New thinking behind promotions

The most successful promotions of the 1990s will not result from revolutionary techniques.Rather, they will spring from a more strategic way of thinking that is at once more creative, disciplined, more brand-building, and more integrated with the marketing mix.Premiums and incentives...

The most successful promotions of the 1990s will not result from revolutionary techniques.

Rather, they will spring from a more strategic way of thinking that is at once more creative, disciplined, more brand-building, and more integrated with the marketing mix.

Premiums and incentives have prospered lately in the marketing mix in their role of tie-breaker among an increasing number of look-alike brands.

Most important to marketers is the flexibility of promotions. They can strike surgically to quickly solve a local problem in a small town in New Brunswick, or nationally to support a broader ‘global’ initiative.

Partially successful

But using promotions to tactically leverage short-term results has been successful only part of the time. Many price-off promotions worked as well for the competition, resulting in a continuing profit drain that mortgaged the future of the brand for all the companies involved.

Not only were short-term profits lost, but the long-term value of the brands (ie. brand equity) seemed to decline, partly as a result of the increased use of price promotions to differentiate brands.

Some companies hoped to string a series of promotions together to try (usually unsuccessfully) to compensate for other brand inadequacies. This does not work for long, as many companies have learned. Overuse diminishes consumer interest and participation in these programs.

Patterns shaped

Even general category buying patterns were ‘shaped’ by promotions that trained people to wait for the next price-off before they bought. Companies that live by price discounting alone will not survive this recession – watch the computer clones.

But to companies using promotions successfully, the issue of brand deterioration from ill-conceived promotions is old news; these firms have already absorbed this lesson and now ensure their promotions leverage their brands in the short and long term.

They are creating promotions for their brand that no other company can duplicate, making the old seem new again, adding value, rather than decreasing price.

Recent research supports the notion that promotions using premiums can add to brand equity, avoiding the negative perceptions of price-offs.

Successful promotions never look like add-ons, or after-thoughts. They seem to integrate the whole marketing mix to create synergies among the individual elements that leverage the marketing plan to a higher level.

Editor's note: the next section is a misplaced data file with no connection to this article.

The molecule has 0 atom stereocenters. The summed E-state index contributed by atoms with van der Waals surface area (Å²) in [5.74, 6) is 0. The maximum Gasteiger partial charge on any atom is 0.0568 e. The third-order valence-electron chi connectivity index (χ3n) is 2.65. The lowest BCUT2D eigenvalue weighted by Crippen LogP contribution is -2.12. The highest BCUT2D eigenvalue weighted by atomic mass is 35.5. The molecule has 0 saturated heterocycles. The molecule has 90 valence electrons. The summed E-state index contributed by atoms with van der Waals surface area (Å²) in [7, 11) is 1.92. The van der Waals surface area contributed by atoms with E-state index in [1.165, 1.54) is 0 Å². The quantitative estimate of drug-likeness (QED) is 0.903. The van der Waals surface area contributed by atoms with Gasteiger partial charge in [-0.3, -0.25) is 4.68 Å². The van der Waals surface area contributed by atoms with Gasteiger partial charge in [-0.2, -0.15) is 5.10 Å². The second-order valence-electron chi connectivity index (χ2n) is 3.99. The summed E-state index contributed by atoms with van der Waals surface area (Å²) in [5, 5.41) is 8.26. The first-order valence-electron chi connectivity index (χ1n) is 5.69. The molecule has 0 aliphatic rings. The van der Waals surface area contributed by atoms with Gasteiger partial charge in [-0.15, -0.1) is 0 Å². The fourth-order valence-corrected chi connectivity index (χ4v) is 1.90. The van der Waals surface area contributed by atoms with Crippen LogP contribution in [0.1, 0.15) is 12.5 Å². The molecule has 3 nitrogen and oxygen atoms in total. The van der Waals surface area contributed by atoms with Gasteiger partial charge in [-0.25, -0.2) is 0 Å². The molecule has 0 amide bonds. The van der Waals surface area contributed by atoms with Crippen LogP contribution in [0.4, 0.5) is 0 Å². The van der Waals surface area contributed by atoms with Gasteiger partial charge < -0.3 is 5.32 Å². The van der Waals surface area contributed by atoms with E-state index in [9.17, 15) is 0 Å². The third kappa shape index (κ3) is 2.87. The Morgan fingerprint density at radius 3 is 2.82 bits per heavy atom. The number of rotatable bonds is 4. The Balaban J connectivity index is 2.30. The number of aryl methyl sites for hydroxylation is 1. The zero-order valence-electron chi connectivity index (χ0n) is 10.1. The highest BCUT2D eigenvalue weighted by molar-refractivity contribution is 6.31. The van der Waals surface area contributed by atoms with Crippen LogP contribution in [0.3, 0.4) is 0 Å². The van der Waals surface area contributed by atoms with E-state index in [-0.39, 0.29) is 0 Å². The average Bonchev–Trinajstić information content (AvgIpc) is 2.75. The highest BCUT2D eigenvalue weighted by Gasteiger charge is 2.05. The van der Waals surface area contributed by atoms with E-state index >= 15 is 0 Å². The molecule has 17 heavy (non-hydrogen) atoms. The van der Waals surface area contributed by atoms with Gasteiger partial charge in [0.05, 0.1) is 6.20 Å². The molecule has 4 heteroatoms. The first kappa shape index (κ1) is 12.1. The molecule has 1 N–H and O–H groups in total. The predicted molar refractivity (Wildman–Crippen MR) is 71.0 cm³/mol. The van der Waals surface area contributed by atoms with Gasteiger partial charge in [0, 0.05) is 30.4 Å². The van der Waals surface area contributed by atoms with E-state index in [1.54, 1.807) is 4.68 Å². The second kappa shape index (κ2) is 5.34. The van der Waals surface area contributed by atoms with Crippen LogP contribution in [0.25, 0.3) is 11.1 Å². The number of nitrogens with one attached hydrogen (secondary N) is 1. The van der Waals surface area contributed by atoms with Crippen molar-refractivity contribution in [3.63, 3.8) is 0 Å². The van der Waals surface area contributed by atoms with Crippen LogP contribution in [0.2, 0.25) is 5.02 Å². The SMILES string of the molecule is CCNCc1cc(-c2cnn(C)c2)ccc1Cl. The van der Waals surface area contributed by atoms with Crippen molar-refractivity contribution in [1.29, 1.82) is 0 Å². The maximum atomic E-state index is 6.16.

For example, the communication program from Lands’ End includes product features, price, brand image and promotions – all threaded through one message and delivered through direct marketing.

And these companies’ use of premiums is much more creative.

They understand that premiums can add image dimensions (far from destroying them) that other communication elements alone could not.

How would the California Raisin people have built fun into their product without the ‘rub off’ from their claymation characters?

How would The Body Shop so ably communicate its beliefs (and image) without the ecological causes it features in its window displays?

And how much more salient will Esso’s new campaign be with the return of the Esso Tiger? I know I learned about the tiger’s return from newspaper articles that were there only because of the tiger.

As these companies have recognized the long-term value of relationships with their customers (more important than fleeting product advantages), then even information is becoming a new kind of incentive to help maintain customers.

As everything get more complex, the company which helps simplify the process will be valued.

What these companies seem to share is a more holistic, almost seamless approach to the various elements of the marketing mix. The craft of sales promotion is driven more by the planning process than clever tactics.


Their consumer research (at the earliest stages of the development process) includes understanding how promotion best fits the category and the brand.

They learn how people choose a particular method of evaluating a promotion to understand which type of promotion will be most effective in a particular market situation.

They consider their promotional agency a long-term partner, contributing at these development stages as much as their advertising agency. And the level of creativity sought is equal to that demanded of advertising, to energize a program, to help a message that is not sufficiently intrusive.

In the slow or no-growth markets of the ’90s, the better integration of all elements in the mix can create an almost organic synergy that will leverage the brand without increasing the budget.

Concentration on the planning process will help to use some of the powerful techniques of promotion that do not rely on price-offs, such as value-added, brand velocity, relationship marketing, cause-related and special event promotions.

Promotion will be a more important, more respected, more powerful player in the ’90s.

Ron D. Smith is vice-president, managing director of research and strategic planning at Toronto ad agency FCB/Ronalds-Reynolds.